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General Election - 05 October 2014

As expected, the minority Bulgarian government resigned 23 July 2014, following months of political agony. After months-long protests, there were early parliamentary elections. The trigger for this was not only the poor economic situation, but also the unrestrained distribution of government posts to incompetent partisans of the government. Such behavior threatens democracy, since the citizens lose confidence in the state, and populists therefore have an easy time.

According to polls the center-right opposition GERB (Citizens for a European development of Bulgaria) of former Prime Minister Boyko Borissov is expected to win the election. The Bulgarian government resigned against the background of the banking crisis which exposed the murky connections between bankers, politicians and the media.

Parliamentary elections were held on 05 October 2014, with exit polls indicating the the centre-right opposition GERB had received 33-34% of the votes, though still well short of a majority, and ahead of the Socialists who themselves were projected to have received about 16%. The early National Assembly elections were an attempt to overcome the political crisis that struck Bulgaria in the winter of 2013. Along with domestic problems, other leading campaign issues were Bulgarias further integration into Europe and its relations with Russia. Bulgarian President Rosen Plevnelievs negative attitude towards Kremlin politics was one of the key arguments during the political struggle in the parliamentary elections.

Boiko Borissov, leader of GERB, the largest party in Bulgarias new Parliament, and the leaders of the center-right Reformist Bloc signed a coalition cabinet deal at a ceremony in the National Assembly building on 06 November 2014. In the 240-seat Parliament, GERB had 84 MPs, the Reformist Bloc 23, the nationalist Patriotic Front 19 and socialist breakaway ABC 11 all four formations of the coalition, had 137 MPs.

In spite of Bulgaria's new center-right government, the new prime minister's chances of overcoming mismanagement, corruption and resignation were not good. Borisov's task was far more difficult than it was in 2009. His country was in economic ruin, and support for his minority government was uncertain. Cooperation between the right, left and nationalist parties has more to do with shared dread at new elections than similar politics. The two major coalition members spoke only generally of "raising prosperity" - or, rather unrealistically, of "sustainably increasing incomes" - while the nationalists hope to introduce compulsory voting.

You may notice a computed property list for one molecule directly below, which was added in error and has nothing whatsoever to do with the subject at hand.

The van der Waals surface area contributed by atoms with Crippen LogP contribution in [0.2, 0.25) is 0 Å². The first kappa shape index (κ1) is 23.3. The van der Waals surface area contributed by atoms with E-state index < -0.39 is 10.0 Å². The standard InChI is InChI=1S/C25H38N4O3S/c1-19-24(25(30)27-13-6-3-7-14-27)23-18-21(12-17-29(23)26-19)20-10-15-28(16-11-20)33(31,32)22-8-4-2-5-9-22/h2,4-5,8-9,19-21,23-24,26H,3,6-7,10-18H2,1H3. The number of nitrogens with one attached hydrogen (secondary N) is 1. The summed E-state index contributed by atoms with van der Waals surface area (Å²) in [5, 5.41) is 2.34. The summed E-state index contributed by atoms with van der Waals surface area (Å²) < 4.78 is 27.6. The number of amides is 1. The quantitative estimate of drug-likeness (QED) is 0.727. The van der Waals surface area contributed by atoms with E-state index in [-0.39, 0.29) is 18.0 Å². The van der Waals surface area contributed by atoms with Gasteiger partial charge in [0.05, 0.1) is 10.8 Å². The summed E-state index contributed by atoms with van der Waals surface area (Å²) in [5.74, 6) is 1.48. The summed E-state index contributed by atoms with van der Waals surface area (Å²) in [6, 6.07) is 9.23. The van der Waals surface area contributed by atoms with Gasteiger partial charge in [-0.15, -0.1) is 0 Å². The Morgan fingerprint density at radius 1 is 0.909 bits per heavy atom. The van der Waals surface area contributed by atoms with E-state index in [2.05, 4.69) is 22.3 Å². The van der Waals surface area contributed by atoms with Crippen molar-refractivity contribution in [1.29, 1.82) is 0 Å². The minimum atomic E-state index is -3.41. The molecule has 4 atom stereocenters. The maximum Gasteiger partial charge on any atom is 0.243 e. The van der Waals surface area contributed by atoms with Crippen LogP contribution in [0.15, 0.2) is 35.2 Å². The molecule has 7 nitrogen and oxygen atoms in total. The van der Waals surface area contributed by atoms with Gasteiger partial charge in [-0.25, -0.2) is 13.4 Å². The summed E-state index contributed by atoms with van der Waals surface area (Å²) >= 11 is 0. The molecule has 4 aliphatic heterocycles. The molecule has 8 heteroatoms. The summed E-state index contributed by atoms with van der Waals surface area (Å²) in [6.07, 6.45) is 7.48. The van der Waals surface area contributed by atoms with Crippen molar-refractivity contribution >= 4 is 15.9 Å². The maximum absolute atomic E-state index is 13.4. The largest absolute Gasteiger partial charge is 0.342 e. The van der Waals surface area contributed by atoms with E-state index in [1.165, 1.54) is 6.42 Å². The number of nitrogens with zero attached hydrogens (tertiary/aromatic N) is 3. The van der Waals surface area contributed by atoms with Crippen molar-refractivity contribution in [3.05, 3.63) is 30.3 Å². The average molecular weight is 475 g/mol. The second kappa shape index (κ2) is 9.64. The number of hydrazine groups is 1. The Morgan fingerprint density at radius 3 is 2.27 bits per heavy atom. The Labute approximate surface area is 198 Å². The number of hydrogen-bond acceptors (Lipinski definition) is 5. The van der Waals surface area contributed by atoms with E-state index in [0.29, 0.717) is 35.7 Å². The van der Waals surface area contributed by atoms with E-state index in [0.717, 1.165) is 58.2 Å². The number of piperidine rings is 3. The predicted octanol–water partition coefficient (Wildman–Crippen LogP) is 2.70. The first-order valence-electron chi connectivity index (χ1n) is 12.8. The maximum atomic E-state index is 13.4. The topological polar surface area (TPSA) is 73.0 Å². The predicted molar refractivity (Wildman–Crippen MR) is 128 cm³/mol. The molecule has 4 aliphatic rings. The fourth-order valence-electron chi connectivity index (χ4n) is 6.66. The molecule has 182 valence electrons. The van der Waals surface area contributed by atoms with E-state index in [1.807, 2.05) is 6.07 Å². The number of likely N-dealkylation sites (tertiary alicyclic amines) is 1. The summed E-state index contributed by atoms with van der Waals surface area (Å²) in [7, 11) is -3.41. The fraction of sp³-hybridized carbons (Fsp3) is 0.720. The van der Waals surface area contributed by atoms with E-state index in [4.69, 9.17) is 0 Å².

The criminal code had been the subject of recurrent attempts at reform by successive governments over thefive years since 2010, an objective which had so far been elusive. In 2015 the government launched a new reflection process on a broader criminal policy reform. These reflections aim at a comprehensive reform, which would require careful analysis and preparation, involving broad consultation within the judiciary and legal professions.

The new government planned to change the electoral law to put an end to vote-buying. It also planned to make media ownership more transparent. Other ambitious goals included a closer relationship with the European Union and NATO and plans to reduce energy and defense dependence on Russia. But Inter-party conflicts were inevitable. GERB's coalition partner, ABW, negotiated an option into its coalition contract to vote against the government. This would force Borisov to seek shifting majorities and will likely result in an unbalanced government.

All the "difficult" ministries - justice, economy, health and social affairs - will not be held by members of his own party. If these departments need to enact painful reforms, Borisov would have ready scapegoats.

The January 2015 EU Cooperation and Verification Mechanism (CVM) report described progress over the previous year as slow, and the Council conclusions called upon Bulgaria to "consolidate its political resolve to bring about reforms and make tangible progress"3. But the report also noted a number of areas where problems had been acknowledged and where solutions were starting to be identified. This resulted in two comprehensive reform strategies being launched, focusing on judicial reform and the fight against corruption.

Bulgaria's Justice Minister Hristo Ivanov resigned 09 December 2015 after parliament refused to back legislation meant to clean up the corrupt and inefficient judiciary. The EU had criticized Bulgaria over corruption and judicial reforms. Ivanov accused parliament on Wednesday of watering down judicial reforms he said would improve efficiency and clamp down on rampant corruption. Ivanov, whose Reformist Bloc was in a junior coalition partner with the conservative party of Prime Minister Boyko Borisov, had wanted both the parliament and the prosecution service to appoint an equal number of members to the Supreme Judicial Council, the body responsible for legal appointments. He also wanted to bring accountability and reduce the power of the chief prosecutor.

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Page last modified: 10-11-2016 10:35:32 ZULU